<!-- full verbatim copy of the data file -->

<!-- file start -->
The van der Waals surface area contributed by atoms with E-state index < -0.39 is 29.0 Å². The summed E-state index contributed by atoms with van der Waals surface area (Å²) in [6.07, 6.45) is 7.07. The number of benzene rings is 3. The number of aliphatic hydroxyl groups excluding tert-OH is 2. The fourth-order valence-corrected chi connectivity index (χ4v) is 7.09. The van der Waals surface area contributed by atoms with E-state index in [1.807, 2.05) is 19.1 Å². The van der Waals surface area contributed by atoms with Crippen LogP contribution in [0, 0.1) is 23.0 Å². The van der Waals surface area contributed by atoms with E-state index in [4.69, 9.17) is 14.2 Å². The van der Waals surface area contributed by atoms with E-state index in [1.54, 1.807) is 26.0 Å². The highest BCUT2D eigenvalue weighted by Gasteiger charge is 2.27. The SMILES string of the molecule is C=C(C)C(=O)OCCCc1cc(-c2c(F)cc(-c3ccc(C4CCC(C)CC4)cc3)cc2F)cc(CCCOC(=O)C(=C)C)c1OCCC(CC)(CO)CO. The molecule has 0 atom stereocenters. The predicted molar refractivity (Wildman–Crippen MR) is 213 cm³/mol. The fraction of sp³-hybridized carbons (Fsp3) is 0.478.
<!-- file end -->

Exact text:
The van der Waals surface area contributed by atoms with E-state index < -0.39 is 29.0 Å². The summed E-state index contributed by atoms with van der Waals surface area (Å²) in [6.07, 6.45) is 7.07. The number of benzene rings is 3. The number of aliphatic hydroxyl groups excluding tert-OH is 2. The fourth-order valence-corrected chi connectivity index (χ4v) is 7.09. The van der Waals surface area contributed by atoms with E-state index in [1.807, 2.05) is 19.1 Å². The van der Waals surface area contributed by atoms with Crippen LogP contribution in [0, 0.1) is 23.0 Å². The van der Waals surface area contributed by atoms with E-state index in [4.69, 9.17) is 14.2 Å². The van der Waals surface area contributed by atoms with E-state index in [1.54, 1.807) is 26.0 Å². The highest BCUT2D eigenvalue weighted by Gasteiger charge is 2.27. The SMILES string of the molecule is C=C(C)C(=O)OCCCc1cc(-c2c(F)cc(-c3ccc(C4CCC(C)CC4)cc3)cc2F)cc(CCCOC(=O)C(=C)C)c1OCCC(CC)(CO)CO. The molecule has 0 atom stereocenters. The predicted molar refractivity (Wildman–Crippen MR) is 213 cm³/mol. The fraction of sp³-hybridized carbons (Fsp3) is 0.478.